v. The State Governments may undertake treatment of disorders managed with special dietary formulae or food for special medical purposes (FSMP) and Disorders that are amenable to other forms of therapy (hormone/ specific drugs)- diseases covered under Group 2.

vi. The Government shall notify selected Centres of Excellence at premier government hospitals for comprehensive management of rare diseases. The Centres of Excellence will be provided one time grant subject to maximum of Rs. 5 crore 27 each for infrastructure development for screening, tests, treatment, if such infrastructure is not available.

vii. The Government shall create a digital platform for bringing together notified Centres of Excellence where patients of rare diseases can receive treatment or come for treatment, on the one hand and prospective voluntary individual or corporate donors willing to support treatment of such patients. Funds received through this mechanism will be utilized for treatment of patients suffering from rare diseases.

viii. In order to maintain transparency of transactions in provision of funding under RAN/ crowd funding etc., the Centres of Excellence receiving the funds should have linkages with the ICMR registry.

 ix. The Government shall facilitate the creation of an enabling environment that promotes research & development of diagnostic and therapeutic modalities within the Country. Consortium of Centres of Excellence shall be created so that research efforts are synchronized. AIIMS, Delhi will be nodal hospital to coordinate with other Centres of Excellence for various activities.

x. State Governments will be requested to create Department of Medical Genetics at least in one medical college in the State for imparting education and increasing awareness amongst health care professionals. This will strengthen manpower base in the country for managing Rare Diseases.

 xi. Department of Pharmaceuticals, Department for Promotion of Industry and Internal Trade (DPIIT) will be requested to promote local development and manufacture of drugs for rare diseases by public and private sector pharmaceutical companies at affordable prices and take legal/legislative measures for creating conducive environment for indigenous manufacturing of drugs for rare diseases at affordable prices. PSUs could also be encouraged for local manufacturing of drugs for rare diseases.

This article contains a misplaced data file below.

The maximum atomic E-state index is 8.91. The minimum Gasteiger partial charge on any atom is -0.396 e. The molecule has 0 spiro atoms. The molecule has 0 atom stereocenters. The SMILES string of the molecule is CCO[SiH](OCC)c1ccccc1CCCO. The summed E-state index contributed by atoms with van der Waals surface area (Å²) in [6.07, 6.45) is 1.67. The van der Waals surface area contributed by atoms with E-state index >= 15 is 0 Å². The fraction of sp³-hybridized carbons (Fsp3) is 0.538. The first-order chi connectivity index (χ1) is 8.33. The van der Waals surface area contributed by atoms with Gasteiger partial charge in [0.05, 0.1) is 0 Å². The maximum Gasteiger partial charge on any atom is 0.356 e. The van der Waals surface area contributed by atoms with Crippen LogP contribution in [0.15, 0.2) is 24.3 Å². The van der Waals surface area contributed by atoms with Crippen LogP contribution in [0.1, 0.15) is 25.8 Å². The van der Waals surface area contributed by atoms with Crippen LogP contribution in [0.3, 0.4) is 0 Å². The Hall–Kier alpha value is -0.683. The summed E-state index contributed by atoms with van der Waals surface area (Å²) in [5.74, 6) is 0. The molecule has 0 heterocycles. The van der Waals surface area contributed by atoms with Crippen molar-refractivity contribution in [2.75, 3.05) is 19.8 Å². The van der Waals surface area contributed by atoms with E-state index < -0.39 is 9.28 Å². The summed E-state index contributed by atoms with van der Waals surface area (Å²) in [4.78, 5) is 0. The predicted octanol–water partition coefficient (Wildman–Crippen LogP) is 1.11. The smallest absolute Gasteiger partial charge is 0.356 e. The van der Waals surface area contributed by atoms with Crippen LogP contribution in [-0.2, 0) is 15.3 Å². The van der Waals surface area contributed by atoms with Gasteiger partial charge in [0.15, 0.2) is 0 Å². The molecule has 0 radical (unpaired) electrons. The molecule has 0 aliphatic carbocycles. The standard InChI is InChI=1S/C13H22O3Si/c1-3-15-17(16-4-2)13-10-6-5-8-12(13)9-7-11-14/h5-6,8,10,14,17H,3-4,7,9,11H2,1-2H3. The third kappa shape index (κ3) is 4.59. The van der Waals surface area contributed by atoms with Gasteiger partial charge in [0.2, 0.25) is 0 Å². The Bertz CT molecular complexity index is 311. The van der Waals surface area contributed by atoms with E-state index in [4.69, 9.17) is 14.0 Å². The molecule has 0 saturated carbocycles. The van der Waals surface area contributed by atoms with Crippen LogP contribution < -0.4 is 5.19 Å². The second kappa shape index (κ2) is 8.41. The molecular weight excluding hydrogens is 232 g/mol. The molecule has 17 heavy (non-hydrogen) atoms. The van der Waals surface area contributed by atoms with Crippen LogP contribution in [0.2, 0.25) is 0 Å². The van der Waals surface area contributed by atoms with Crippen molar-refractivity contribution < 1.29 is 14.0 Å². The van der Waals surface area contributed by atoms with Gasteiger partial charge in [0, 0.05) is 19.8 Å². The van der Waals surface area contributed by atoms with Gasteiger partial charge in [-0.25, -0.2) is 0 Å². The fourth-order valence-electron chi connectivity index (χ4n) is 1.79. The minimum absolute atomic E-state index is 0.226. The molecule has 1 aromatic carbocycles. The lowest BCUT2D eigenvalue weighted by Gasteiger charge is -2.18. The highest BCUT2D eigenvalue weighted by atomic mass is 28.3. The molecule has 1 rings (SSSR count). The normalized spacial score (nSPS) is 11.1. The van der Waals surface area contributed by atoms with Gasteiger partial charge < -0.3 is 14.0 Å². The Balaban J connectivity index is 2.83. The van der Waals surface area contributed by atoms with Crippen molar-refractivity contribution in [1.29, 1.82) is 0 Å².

xii. Ministry of Finance will be requested for reduction in custom duties on import of medicines related to rare diseases.

28 Annexure Suggestive List of Equipment, which may be required for strengthening of patient services at Centres of Excellence for screening, diagnosis and preventive (prenatal diagnosis) of rare disease. • Cytogenetic workstation with software with Fluorescent in situ hybridization • Multimode readers for both ELISA and fluorescent enzyme assays • DNA Sequencer with 8 capillary sequencer • Mi Seq next generation sequencer • Next Seq next generation sequencer • Liquid chromatography Mass Spectroscopy (Tandem Mass Spectrometry) • HPLC (quarternery pump high Performance Liquid Chromatography) • GCMS (gas chromatography Mass Spectrometry) • Microfluidics platform • Real Time PCR (96 well format) for real time polymerase chain reaction • High throughput rNA and DNA extraction systems • Quality Check stations and microtips station • Chromosomal Micro array platform • Newborn Screening platfrom for fluroimmunoassay • Antenatal screening equipment (one stop screening for pre-ecclampsia and chromosomal aneuploidies) • Bio-informatics set up for Nest generation data analysis using High End desktop • Eonis tm system for DNA based newborn screening for rare disorders • Capillary Electrophoresis system for newborn screening of hemoglobinopathies • Upgradation of existing equipment’s may also be considered to save costs benefiting a larger section • Any other with permission of the MOHFW with proper justification and as decided by a technical committee of experts set up by MoHFW.

See More

Latest Photos